Foreign exchange trading flops as London loses market share, according to the Bank for International Settlements

 
Hayley Kirton
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General Views of the City of London
London's market share has slipped from 41 per cent to 37 per cent (Source: Getty)

Foreign exchange trading around the world has fallen over the course of three years, with London in particular losing market share.

Global foreign exchange trading averaged $5.1 trillion (£3.8 trillion) a day in April, down from $5.4 trillion for the same month in 2013. It is the first time a fall has been recorded by the Bank for International Settlement's (BIS) Triennial Central Bank Survey since 2001.

A lack of spot trading, where foreign exchange trades are executed immediately, drove down the total activity, as it fell to $1.7 trillion per day from $2 trillion in 2013.

The UK's share of the market also slumped, declining to 37 per cent from 41 per cent. That said, the UK was still one of five places where sales desks acted as intermediates in over three-quarters (77 per cent) of all foreign exchange trading. The other four rival financial centres were the US, Singapore, Hong Kong and Japan.

Read more: Sterling on the front foot as Jackson Hole approaches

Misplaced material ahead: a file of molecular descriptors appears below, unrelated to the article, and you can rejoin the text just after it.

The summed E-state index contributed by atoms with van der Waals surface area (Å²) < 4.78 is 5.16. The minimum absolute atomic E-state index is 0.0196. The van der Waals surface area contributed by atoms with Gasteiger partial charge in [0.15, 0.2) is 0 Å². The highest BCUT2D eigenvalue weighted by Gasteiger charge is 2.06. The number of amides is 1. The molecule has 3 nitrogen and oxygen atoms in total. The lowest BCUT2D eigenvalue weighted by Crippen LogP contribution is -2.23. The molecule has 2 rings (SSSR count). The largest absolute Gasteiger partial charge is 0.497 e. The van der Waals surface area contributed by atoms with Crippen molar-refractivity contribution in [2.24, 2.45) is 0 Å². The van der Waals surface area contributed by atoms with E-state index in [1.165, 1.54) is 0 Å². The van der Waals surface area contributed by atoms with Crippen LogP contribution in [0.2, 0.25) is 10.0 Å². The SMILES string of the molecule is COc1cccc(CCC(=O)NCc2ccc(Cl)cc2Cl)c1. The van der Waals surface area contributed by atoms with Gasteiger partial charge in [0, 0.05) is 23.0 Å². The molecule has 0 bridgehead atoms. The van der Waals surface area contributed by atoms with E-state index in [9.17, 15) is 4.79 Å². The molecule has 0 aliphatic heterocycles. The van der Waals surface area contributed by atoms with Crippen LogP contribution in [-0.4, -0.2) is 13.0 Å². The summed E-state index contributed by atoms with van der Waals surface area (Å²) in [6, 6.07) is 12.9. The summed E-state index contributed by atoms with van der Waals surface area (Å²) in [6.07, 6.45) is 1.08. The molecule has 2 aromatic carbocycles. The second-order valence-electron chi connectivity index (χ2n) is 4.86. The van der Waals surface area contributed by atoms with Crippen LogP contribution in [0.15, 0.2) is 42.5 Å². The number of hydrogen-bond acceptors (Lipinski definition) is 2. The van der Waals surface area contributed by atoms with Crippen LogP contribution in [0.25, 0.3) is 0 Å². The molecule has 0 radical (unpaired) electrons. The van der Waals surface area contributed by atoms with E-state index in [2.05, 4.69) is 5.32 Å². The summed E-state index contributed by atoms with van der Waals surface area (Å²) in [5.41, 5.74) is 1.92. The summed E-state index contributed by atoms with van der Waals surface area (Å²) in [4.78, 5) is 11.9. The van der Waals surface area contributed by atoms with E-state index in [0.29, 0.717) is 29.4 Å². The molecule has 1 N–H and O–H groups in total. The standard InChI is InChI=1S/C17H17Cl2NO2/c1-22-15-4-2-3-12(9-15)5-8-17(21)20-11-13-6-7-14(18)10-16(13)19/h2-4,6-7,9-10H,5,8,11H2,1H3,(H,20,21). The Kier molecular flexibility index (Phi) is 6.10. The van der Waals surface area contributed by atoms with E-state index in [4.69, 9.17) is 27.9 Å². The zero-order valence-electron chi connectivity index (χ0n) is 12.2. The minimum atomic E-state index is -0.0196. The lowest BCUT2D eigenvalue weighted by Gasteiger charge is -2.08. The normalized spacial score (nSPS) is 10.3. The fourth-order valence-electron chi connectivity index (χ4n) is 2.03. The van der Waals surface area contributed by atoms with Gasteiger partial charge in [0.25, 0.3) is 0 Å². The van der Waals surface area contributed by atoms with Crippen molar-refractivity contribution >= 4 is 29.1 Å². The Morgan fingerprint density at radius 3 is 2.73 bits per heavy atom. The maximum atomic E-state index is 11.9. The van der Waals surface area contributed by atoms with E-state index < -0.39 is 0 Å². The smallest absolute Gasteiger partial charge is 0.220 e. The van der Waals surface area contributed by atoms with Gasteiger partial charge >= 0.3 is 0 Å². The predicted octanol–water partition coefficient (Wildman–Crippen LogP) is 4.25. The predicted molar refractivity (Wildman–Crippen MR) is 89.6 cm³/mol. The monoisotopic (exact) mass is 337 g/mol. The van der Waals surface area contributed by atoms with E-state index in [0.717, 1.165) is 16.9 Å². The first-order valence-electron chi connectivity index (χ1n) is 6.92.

The drop in activity comes as regulators take a tougher stance on banks' failings in the forex markets. For example, in 2014, the Financial Conduct Authority smacked five banks, including Citibank, HSBC and UBS, with fines totaling £1.1bn.

The city watchdog hit Barclays with a £284m penalty a year later.

Also, 2013's figures were boosted by heightened interest in the Japanese yen, thanks to the Bank of Japan's stimulus measures at the time.

"When the results of the last BIS Triennial Survey were published in 2013, we were looking at a very different market landscape than we are today," added Dan Marcus, chief executive of ParFX. "In the past three years, there has been a significant shift in market structure, undoubtedly influenced by elements such as black swan events such as the Swiss National Bank's decision [on pegging currency], extended periods of low volatility and interest rates, and the continued prominence of disruptive latency-led misbehaviour."

Read more: Have we seen the end of volatility in the currency markets?

Meanwhile, the US dollar maintained its crown for the most dominant currency traded in 2016, compromise one side of 88 per cent of all trades in April. Emerging market currencies, including the renminbi, have increased in popularity, while market share slipped for the euro, yen and Australian dollar.

The 2016 survey was based off of data collected from almost 1,300 banks and other dealers.

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